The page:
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Sights & Landmarks
Sights & Landmarks
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Things to do ranked using Tripadvisor data including reviews, ratings, photos, and popularity.
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- Robert Burns is a large bronze portrait statue in a perfect central position in the Octagon in Dunedin.Written 10 January 2021This review is the subjective opinion of a Tripadvisor member and not of TripAdvisor LLC.
- On taking Blue Skin Road, up to further afield, we stopped here to sight this memorial of this daring man who died in the Antarctic. There were five in his team including himself who perisherd. the memorial was opened by the council in 1913 and at the time, pipers played the Lament. At the time there was a clear view of the Otago Harbour, but today lush growthi is every where and there is a good view down over the harbour, down to Port Chalmers and its surrounding township from the Centenary Lookout beside it and across the road a large anchor which was a darned nuisance at the bottom of the harbour. Well worth the visit, if driving. t is not far and the Museum at the entrance to the port has more on Robert Scott.Written 24 February 2020This review is the subjective opinion of a Tripadvisor member and not of TripAdvisor LLC.
- Fantastic quick stop with a very helpful gentleman showing us around the train. One very happy child.Written 2 April 2021This review is the subjective opinion of a Tripadvisor member and not of TripAdvisor LLC.
- I was very keen to see the Northern Cemetry after I'd heard about the devastating loss of so many historic roses a few years ago, but the Otago Heritage Rose Group have done an unbelievably great job restoring the history and atmosphere in this gem, high in the hills overlooking the city. December was a wonderful time to see the old roses wind their way around the historic monuments to our pioneering past. Many old families, like the Larnachs and Thomas Bracken (of National anthem fame) rest here amongst the ancient trees and beautiful headstones.. and the lovely information sheets, help one to find their way around- I could have stayed all day.Written 10 February 2021This review is the subjective opinion of a Tripadvisor member and not of TripAdvisor LLC.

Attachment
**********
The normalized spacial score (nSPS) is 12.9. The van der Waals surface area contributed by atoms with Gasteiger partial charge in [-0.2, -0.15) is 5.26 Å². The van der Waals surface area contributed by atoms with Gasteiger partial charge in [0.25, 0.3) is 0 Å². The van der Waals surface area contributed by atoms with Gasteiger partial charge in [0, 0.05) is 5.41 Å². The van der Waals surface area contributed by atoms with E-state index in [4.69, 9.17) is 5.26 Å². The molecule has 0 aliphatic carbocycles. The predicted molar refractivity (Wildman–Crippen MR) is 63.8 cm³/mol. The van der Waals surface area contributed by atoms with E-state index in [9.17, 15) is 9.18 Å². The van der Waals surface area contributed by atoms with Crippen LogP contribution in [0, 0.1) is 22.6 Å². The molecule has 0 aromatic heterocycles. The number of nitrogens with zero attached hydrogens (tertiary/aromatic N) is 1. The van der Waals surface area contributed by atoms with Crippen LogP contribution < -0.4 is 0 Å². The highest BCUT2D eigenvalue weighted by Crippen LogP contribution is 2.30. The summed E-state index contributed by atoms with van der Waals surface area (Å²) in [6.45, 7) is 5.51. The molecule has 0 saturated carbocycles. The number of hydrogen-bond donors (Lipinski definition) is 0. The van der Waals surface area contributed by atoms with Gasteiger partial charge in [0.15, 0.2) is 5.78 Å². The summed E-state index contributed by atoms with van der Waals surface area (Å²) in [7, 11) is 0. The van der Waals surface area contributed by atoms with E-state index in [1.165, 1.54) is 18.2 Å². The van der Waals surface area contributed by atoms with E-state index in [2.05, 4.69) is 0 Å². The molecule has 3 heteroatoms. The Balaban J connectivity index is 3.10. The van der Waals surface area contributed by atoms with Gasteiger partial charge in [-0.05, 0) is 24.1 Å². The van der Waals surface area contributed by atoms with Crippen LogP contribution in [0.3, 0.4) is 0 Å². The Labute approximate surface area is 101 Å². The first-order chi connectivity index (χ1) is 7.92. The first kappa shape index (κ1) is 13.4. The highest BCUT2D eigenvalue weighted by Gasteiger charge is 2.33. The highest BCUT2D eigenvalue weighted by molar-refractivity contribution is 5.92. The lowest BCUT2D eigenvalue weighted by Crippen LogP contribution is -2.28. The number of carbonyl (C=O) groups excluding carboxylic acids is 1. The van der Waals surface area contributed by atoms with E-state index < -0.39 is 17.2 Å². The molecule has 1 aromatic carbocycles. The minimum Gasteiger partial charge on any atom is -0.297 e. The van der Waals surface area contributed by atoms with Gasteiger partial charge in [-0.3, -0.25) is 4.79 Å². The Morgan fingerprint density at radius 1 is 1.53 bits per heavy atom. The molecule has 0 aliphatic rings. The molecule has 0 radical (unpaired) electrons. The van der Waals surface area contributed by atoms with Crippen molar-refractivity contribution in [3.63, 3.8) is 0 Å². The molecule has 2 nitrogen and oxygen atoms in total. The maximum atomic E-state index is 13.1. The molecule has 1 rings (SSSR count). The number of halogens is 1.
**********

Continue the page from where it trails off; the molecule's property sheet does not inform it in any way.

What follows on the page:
- Located very aptly at the mouth of the harbour, stands these (at least 6ft high) molars (teeth), six in number, we are lovers of all things monuments/sculptures/statues, as they tell you so much about the city and its people, these are just a bit of fun, quite controversial as they cost 10k each apparently. Worth a look especially if you love a walk, there is about 6k’s of path to enjoy.Written 9 June 2019This review is the subjective opinion of a Tripadvisor member and not of TripAdvisor LLC.
- This is one of those places that's not on many people's radars, but it's worth a visit for the excellent view. There's very limited parking on Highcliff Road where you can begin the climb up to the memorial. It starts with a staircase, followed by a steep but well-worn trail around farm fields.
Perhaps complicating matters is the fact that there appear to be many names for this memorial. I'm calling it by what's engraved on the plaque at the base of the statue. It reads "Otago Peninsula Fallen Soldiers' Memorial".Written 5 August 2020This review is the subjective opinion of a Tripadvisor member and not of TripAdvisor LLC.
- Otago Centennial Memorial marks the 1940 centenary of the 1840 signing of the Treaty of Waitangi. Of course, it wasn't finished until the 1950s, but who's counting?
The memorial sits on a secondary summit of Signal Hill, adjoining Signal Hill Lookout (see my review, "Dunedin's top lookout"). It started as a block of basalt rock, sent from Edinburgh, Scotland, to signify the bond between Edinburgh and Scottish-founded Dunedin. In 1950, two sculptures were commissioned from New Zealand sculptor Francis Shurrock. Installed in 1955, they are "Old Father History" and "The Thread of Life." "History" holds a book dated "1848-1948." Why? Because this memorial also remembers the centenary of the founding of Dunedin in 1848! "Thread" is modeled on the sculptor's wife, Elizabeth. The memorial was finally completed in 1957 with the installation of stone plaques (also done by Shurrock) showing the Otago provincial seal, the New Zealand fern and the Scottish thistle.
--If you're into geocaching, there's a cache here, the 13th oldest active cache on New Zealand's South Island.Written 24 December 2019This review is the subjective opinion of a Tripadvisor member and not of TripAdvisor LLC.
- In 1928, Admiral Richard Byrd left from Dunedin on his first exploration of Antarctica (1928-1930). This statue was erected in his honor in Unity Park in the Dunedin suburb of Mornington. Ho-hum.
And now the rest of the story . . .
The statue was done by Austrian-born American sculptor Felix de Weldon. Never heard of him, you say? Perhaps you've heard of his most famous work: the flag-raising statue at the Iwo Jima Memorial in Washington, D.C.?
There's another de Weldon statute of Byrd in Antarctica, and a copy of that one in Arlington National Cemetery in Washington, D.C.
--If you're viewing the statue, look around you for the nice view from Unity Park Lookout (see my review, "2nd best lookout in Dunedin").Written 24 December 2019This review is the subjective opinion of a Tripadvisor member and not of TripAdvisor LLC.